How we change what others think, feel, believe and do
The ChangingMinds Blog!
I have, on occasion, had some interesting conversations with people whose jobs involve a significant degree of interaction with politicians and who regularly express frustration about how to change their minds. To get to the root of this thorny problem, as with other persuasive situations means figuring out how the political mind works.
The stereotypical politician has high control needs and an ego to match and there is often a lot of truth in this. Reality is, however, more complex and politicians may also be fired up about achieving lofty social goals. In a harsh political environment, however, every politician must be actively concerned about their reputation, both with the voters (and the intermediary media) and with other politicians whose support they need both for achieving higher goals and also for basic political survival.
Influencing politicians often means getting them to use their power to enact, create, change or block laws. A politician's power is largely in their ability to influence other politicians, and your goals may need to take this into account.
At it's most basic, there are two simple things that a politician needs: to look good and (particularly) not to look bad. These needs can be influenced a simple carrot and stick approach, although some subtlety is needed in their application..
Even more fundamentally, politicians need to be re-elected, and anything that makes them look good to their electorate is music to their ears. If they can be seen as a strong battler or championing popular causes, then they will likely support what you are proposing.
Mud sticks, and politicians know this well, and they can be very risk-averse, carefully scanning any proposals for potential reputational damage. Who is to blame if things go wrong (as they often do in political spheres where there are so many fingers in the pie) is thus a critical question to answer.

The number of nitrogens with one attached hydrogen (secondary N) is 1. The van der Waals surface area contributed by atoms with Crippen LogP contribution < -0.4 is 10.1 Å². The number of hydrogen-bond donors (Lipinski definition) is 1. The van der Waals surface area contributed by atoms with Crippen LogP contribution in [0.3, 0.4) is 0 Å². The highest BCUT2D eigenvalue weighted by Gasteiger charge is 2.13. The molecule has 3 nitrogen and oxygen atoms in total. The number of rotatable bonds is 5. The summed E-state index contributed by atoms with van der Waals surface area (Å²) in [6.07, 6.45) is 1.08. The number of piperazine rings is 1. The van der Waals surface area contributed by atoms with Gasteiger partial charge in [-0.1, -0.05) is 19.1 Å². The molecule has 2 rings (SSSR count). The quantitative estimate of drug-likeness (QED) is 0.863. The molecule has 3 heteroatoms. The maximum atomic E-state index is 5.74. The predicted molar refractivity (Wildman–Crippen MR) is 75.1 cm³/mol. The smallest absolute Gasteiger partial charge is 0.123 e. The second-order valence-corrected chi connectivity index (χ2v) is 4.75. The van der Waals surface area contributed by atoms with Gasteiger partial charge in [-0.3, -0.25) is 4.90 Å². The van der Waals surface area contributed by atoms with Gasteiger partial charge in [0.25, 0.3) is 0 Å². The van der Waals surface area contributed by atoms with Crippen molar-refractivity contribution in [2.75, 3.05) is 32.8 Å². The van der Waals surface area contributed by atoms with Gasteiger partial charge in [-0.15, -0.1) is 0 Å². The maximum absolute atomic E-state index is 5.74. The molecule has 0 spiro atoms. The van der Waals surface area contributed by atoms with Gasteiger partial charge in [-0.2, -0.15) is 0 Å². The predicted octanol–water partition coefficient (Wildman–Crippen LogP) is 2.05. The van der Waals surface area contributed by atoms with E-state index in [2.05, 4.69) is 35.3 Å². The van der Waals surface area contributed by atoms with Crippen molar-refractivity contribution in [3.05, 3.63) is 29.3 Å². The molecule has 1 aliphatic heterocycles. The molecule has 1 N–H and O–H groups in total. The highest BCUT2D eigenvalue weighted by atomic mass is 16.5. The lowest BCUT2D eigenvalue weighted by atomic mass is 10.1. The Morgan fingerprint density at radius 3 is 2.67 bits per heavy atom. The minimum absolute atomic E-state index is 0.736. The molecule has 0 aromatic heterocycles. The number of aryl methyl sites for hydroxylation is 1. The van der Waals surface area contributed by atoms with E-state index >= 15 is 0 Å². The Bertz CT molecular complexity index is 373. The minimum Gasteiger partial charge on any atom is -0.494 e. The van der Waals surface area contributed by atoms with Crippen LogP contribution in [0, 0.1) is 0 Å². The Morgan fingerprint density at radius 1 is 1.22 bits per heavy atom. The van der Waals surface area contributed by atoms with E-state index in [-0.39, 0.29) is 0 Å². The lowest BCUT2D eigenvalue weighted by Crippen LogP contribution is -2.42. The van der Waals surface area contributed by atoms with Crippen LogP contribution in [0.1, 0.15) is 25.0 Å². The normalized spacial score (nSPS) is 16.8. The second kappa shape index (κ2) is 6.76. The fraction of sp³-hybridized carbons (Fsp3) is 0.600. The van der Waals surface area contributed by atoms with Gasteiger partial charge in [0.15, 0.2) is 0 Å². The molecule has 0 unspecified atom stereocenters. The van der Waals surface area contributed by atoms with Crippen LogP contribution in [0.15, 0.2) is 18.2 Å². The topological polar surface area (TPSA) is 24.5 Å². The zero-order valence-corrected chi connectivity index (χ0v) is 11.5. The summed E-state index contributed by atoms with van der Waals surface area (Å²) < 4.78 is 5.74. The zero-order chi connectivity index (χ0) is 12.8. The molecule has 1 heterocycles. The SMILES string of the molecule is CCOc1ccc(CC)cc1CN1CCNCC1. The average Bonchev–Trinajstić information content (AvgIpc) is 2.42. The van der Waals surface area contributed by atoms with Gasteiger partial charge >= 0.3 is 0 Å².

The best proposal you can offer, therefore, is one where the politician gets all the glory whilst someone else carries all the risk. You can also use this in reverse, showing the personal risk in actions you do not want the politician to take, or where they will get little credit.
One final negotiable you can use with politicians is power itself -- something that politicians can never get too much of. If you can show that an action will result in the politician gaining power, or at the very least not losing it, then they are more likely to support your cause.
Couldn't be any further from the truth!
Well, I suspect M. W. is a politician him or herself, because there's a lot
of truth in your template, David, in my experience. I worked with politicians
for years in my previous career, albeit mostly at a local politics level, and
your framework rings true to me. I do suspect M.W. is a politician.
A very successful local politician once listed the three jobs (i.e. duties) of a politician:
1) to get elected
and, he continued, if there were a fourth duty it would be to get elected.
Can't say he wasn't honest.
Not much point for a candidate to be skilled, loyal and hard working if he or she can't win an election.
Ironically those that are so cynical of politicians expect so much from them, as if appointees and civil servants are above nepotism and corruption.
The dilemma of democracy is that the electorate have only themselves to blame for bad leadership, non?
Your comment on this blog:
And the big